To characterize the neural elements involved in the higher-order control of spontaneous walking in insects, we recorded extracellular spike activity in the protocerebrum of freely walking crickets (Gryllus bimaculatus). Locomotor behavior was simultaneously recorded using a newly developed motion tracking system. We focused on spike units that altered their firing patterns during walking. According to their activity patterns with reference to walking bouts, these locomotor-related spike units were classified into the following four types: continuously activated unit during walking (type 1); continuously inhibited unit during walking (type 2); transiently activated unit at the onset of walking (type 3); and transiently activated unit at the termination of walking (type 4). The type 1 unit was the most dominant group (25 out of 33 units), whereas only a few units each were recorded for types 2–4. Some of the locomotor-related units tended to change firing pattern before the onset or termination of walking bouts. Spike activity in some type 1 units was found to be closely correlated with walking speed. When firing timing was compared between unit pairs, their temporal relationships (synchronization/desynchronization) altered, depending on the behavioral state (standing/walking). Mechanical stimuli applied to the body surface elicited excitatory responses in the majority of the units. Histological observations revealed that the recorded sites were concentrated near or within the mushroom body and central complex in the protocerebrum.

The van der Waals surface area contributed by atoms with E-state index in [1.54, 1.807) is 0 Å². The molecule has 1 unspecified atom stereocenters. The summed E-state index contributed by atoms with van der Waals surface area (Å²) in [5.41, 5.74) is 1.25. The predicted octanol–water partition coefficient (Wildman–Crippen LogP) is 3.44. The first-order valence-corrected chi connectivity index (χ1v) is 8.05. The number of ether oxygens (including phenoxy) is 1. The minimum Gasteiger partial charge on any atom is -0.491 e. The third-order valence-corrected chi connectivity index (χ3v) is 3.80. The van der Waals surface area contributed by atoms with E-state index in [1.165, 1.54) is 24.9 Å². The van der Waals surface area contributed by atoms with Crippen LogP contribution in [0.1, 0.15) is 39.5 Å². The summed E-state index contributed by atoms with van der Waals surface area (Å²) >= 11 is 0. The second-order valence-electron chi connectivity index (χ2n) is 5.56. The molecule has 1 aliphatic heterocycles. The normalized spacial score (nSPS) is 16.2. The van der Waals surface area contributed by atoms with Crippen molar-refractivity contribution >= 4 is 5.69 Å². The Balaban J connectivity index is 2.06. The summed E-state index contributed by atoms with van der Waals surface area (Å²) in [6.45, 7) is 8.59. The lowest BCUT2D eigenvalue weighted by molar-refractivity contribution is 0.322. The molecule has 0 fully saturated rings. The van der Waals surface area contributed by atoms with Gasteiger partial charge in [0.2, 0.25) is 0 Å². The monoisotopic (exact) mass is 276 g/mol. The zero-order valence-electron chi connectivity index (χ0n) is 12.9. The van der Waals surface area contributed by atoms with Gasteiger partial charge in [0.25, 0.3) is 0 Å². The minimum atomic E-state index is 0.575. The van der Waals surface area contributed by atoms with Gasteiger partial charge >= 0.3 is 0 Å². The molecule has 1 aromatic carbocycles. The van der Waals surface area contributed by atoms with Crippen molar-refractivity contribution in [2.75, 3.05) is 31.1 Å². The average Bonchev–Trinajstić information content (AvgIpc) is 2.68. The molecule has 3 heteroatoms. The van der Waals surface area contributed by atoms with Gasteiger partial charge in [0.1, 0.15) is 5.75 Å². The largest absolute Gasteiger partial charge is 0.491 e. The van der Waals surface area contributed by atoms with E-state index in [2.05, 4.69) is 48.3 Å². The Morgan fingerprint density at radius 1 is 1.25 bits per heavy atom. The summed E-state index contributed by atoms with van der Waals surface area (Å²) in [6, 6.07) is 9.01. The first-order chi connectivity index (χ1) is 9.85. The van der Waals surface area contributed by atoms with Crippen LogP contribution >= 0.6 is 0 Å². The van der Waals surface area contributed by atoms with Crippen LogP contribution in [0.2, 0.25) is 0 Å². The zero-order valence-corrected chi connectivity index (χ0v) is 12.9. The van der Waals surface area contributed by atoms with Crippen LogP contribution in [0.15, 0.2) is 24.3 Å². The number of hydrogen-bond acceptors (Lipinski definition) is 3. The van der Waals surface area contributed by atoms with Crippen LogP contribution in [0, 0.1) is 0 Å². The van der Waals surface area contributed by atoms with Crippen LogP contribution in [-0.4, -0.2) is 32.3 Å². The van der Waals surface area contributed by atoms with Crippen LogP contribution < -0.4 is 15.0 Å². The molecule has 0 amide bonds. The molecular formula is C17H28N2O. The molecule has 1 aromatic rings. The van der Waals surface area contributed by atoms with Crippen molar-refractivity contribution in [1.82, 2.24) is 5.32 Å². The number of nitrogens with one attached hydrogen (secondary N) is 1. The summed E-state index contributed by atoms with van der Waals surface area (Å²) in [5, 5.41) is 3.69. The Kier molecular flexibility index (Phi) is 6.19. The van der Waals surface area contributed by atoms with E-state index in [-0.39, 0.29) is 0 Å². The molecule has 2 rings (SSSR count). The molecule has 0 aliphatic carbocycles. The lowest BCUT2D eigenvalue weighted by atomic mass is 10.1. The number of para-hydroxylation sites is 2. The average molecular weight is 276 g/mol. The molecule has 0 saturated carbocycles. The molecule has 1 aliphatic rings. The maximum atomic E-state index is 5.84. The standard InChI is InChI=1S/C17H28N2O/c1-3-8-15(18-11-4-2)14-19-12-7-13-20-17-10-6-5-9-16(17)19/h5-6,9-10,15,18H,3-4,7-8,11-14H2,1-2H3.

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Vol. 30 • No. 7